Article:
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Örjan Martinsson

Medieval Austria

= "Ostarrîchi” ca 1000   = Territorial gains to 1192   = Temporary acquisition 1139-56   = Other parts of the Holy Roman Empire

When the future Holy Roman Emperor Otto the Great defeated the Hungarians in the battle of Lechfeld AD 955 were the lands that comprise modern Austria reconquered. Along the river Danube was a margraviate created in an effort to organise the defence against Hungary. This margraviate was a part of the duchy of Bavaria and was according to a document from AD 996 called ”Ostarrîchi” by the local population. The document is the oldest evidence of a territory called ”Austria”, but the etymology to the name is uncertain. It probably means ”Eastern realm” and could have originally been used for all of Germany (which was the eastern half of the Frankish Empire) and later evolved to just refer to the small margraviate next to the eastern border.

From AD 976 was Austria ruled by the house of Babenberg who benefited from the country's strategic location. The Danube was an important trade route which connected Germany with South Eastern Europe (principally the Byzantine Empire) and generated much revenue from customs duties. The Babenberg margraves extended Austria's borders greatly and became dukes of Bavaria 1139 when its duke had fallen out of the emperors favour. The Bavarian duchy was however returned to its previous occupants 1156 when they came to terms with the emperor. The house of Babenberg was compensated for this loss by the emperor by elevating Austria to a duchy and freeing it from the previous subordination of Bavaria. The neighbouring margraviate of Styria was 1180 also freed from Bavarian overlordship and elevated to a duchy. Through inheritance was Styria thereafter united with Babenberg Austria 1192. A notable event occurred the same year when the English king Richard Lionheart was captured on his way home from the Holy land by the Babenberg duke Leopold V The duke demanded and got a ransom of 150 000 mark (2-3 times England's annual revenue) to release the crusader king.

= Austria and Styria   = Territorial gains to 1269

The house of Babenberg became extinct 1248 and after a short interlude by Hermann of Zähringen was Přemysl Otakar elected to duke of Austria 1151. He was also margrave of Moravia and inherited the Bohemian crown 1153 as Ottokar II. Not satisfied with this, Ottokar II also made several attempts to be elected as king of Germany. In a struggle against Hungary managed Ottokar to reunite Styria with Austria 1261, which was followed up by the acquisitions of Carinthia and Carniola in 1269. He also led two campaigns against the heathen Prussians and got the town Königsberg named after him (German for "King's mountain", renamed to Kaliningrad in 1946).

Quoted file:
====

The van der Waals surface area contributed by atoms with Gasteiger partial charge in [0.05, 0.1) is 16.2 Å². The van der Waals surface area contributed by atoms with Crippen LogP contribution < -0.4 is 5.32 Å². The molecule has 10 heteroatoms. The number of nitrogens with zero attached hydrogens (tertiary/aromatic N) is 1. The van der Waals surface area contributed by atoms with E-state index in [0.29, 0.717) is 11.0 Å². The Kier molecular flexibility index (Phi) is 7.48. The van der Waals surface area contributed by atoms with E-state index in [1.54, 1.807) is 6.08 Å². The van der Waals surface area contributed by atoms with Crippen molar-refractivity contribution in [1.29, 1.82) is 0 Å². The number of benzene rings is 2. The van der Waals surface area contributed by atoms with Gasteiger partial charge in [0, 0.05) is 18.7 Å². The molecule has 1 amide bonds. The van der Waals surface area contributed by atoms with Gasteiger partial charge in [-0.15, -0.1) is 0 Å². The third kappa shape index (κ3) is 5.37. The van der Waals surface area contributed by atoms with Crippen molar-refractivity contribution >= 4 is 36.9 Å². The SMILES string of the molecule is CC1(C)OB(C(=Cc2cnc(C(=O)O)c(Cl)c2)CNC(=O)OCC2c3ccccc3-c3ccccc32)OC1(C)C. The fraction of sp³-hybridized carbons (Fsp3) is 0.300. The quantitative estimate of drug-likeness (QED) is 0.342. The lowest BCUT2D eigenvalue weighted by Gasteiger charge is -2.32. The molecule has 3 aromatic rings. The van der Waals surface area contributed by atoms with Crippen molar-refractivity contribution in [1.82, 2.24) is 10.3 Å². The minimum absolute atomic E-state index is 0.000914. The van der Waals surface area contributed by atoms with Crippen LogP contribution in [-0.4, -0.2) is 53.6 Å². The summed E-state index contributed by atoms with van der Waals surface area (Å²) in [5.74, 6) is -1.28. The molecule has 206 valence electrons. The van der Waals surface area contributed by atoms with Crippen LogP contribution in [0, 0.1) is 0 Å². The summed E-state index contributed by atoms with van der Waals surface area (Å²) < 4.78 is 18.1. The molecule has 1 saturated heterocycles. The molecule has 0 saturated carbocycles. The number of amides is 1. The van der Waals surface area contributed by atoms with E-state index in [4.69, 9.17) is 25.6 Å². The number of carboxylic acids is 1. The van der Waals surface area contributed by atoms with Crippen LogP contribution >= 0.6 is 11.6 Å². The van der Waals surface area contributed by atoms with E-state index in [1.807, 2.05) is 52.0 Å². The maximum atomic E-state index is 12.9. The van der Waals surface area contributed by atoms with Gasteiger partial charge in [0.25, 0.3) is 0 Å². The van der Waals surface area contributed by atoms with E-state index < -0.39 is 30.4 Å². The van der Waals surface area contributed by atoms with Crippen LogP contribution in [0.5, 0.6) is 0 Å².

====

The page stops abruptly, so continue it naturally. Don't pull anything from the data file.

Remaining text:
= Austria and Styria   = Habsburg possessions   = Lost territories 1276

After another failed attempt to be elected King of Germany 1273, choose Ottokar II to refuse to recognise the victor Rudolf of Habsburg, and thus sowed the seed to his own demise. When Ottokar tried to undermine Rudolf's authority in the Holy Roman Empire, the king replied with the decree that all imperial fiefs that had changed hands since the death of the last generally recognised German king in 1250 should be returned to the crown. This was a mortal blow against Ottokar II's regional empire and he was 1276 forced to cede all his fiefs except Bohemia-Moravia. Ottokar II tried to reconquer these fiefs in 1278 but was killed in the battle on the Marchfeld.

Rudolf granted Carinthia and Carniola to the Meinhardinian dynasty who ruled Tyrol. But Austria and Styria was 1282 granted to Rudolf's owns sons Albrecht and Rudolf II, whereupon these lands were united with the house of Habsburg's other possessions in Swabia (present south-eastern corner of Germany and northern Switzerland). This marked the beginning of the long Habsburg era in Austrian history, which would last until 1918.

= Territorial losses to 1415   = Territorial gains 1335-1382